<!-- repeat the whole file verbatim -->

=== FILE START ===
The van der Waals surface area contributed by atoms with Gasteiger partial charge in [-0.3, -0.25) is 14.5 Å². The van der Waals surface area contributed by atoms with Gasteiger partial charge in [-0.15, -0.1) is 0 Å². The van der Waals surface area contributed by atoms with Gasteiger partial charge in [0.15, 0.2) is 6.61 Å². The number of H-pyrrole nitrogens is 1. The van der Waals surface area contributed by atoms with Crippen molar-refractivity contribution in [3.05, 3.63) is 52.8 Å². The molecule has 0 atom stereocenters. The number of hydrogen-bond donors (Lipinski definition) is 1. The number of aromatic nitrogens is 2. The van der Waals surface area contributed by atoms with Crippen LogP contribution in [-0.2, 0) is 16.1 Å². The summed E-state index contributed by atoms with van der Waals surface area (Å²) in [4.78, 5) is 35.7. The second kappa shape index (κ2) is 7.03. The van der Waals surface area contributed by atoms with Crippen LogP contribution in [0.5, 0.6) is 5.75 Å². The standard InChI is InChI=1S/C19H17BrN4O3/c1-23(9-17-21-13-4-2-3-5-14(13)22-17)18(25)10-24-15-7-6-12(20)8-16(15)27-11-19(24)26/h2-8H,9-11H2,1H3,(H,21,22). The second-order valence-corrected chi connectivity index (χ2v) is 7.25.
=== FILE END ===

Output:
The van der Waals surface area contributed by atoms with Gasteiger partial charge in [-0.3, -0.25) is 14.5 Å². The van der Waals surface area contributed by atoms with Gasteiger partial charge in [-0.15, -0.1) is 0 Å². The van der Waals surface area contributed by atoms with Gasteiger partial charge in [0.15, 0.2) is 6.61 Å². The number of H-pyrrole nitrogens is 1. The van der Waals surface area contributed by atoms with Crippen molar-refractivity contribution in [3.05, 3.63) is 52.8 Å². The molecule has 0 atom stereocenters. The number of hydrogen-bond donors (Lipinski definition) is 1. The number of aromatic nitrogens is 2. The van der Waals surface area contributed by atoms with Crippen LogP contribution in [-0.2, 0) is 16.1 Å². The summed E-state index contributed by atoms with van der Waals surface area (Å²) in [4.78, 5) is 35.7. The second kappa shape index (κ2) is 7.03. The van der Waals surface area contributed by atoms with Crippen LogP contribution in [0.5, 0.6) is 5.75 Å². The standard InChI is InChI=1S/C19H17BrN4O3/c1-23(9-17-21-13-4-2-3-5-14(13)22-17)18(25)10-24-15-7-6-12(20)8-16(15)27-11-19(24)26/h2-8H,9-11H2,1H3,(H,21,22). The second-order valence-corrected chi connectivity index (χ2v) is 7.25.